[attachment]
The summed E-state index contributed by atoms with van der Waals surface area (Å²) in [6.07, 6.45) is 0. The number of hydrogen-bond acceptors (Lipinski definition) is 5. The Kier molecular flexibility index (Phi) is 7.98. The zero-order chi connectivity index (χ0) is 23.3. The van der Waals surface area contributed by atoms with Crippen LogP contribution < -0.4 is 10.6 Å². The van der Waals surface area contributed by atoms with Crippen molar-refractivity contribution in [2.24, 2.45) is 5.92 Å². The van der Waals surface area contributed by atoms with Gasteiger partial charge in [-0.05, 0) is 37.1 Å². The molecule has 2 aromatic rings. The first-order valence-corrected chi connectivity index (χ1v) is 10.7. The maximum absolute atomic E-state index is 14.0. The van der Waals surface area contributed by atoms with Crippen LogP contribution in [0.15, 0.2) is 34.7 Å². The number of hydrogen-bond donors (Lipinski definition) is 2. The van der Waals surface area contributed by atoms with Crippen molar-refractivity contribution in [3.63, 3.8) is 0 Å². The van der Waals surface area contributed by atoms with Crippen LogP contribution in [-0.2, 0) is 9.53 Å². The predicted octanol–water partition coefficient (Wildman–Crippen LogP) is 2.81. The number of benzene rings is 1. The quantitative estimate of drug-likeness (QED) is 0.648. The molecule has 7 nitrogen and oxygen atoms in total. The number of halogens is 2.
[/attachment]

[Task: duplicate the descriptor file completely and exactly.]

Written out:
The summed E-state index contributed by atoms with van der Waals surface area (Å²) in [6.07, 6.45) is 0. The number of hydrogen-bond acceptors (Lipinski definition) is 5. The Kier molecular flexibility index (Phi) is 7.98. The zero-order chi connectivity index (χ0) is 23.3. The van der Waals surface area contributed by atoms with Crippen LogP contribution < -0.4 is 10.6 Å². The van der Waals surface area contributed by atoms with Crippen molar-refractivity contribution in [2.24, 2.45) is 5.92 Å². The van der Waals surface area contributed by atoms with Gasteiger partial charge in [-0.05, 0) is 37.1 Å². The molecule has 2 aromatic rings. The first-order valence-corrected chi connectivity index (χ1v) is 10.7. The maximum absolute atomic E-state index is 14.0. The van der Waals surface area contributed by atoms with Crippen LogP contribution in [0.15, 0.2) is 34.7 Å². The number of hydrogen-bond donors (Lipinski definition) is 2. The van der Waals surface area contributed by atoms with Crippen molar-refractivity contribution in [3.63, 3.8) is 0 Å². The van der Waals surface area contributed by atoms with Crippen LogP contribution in [-0.2, 0) is 9.53 Å². The predicted octanol–water partition coefficient (Wildman–Crippen LogP) is 2.81. The number of benzene rings is 1. The quantitative estimate of drug-likeness (QED) is 0.648. The molecule has 7 nitrogen and oxygen atoms in total. The number of halogens is 2.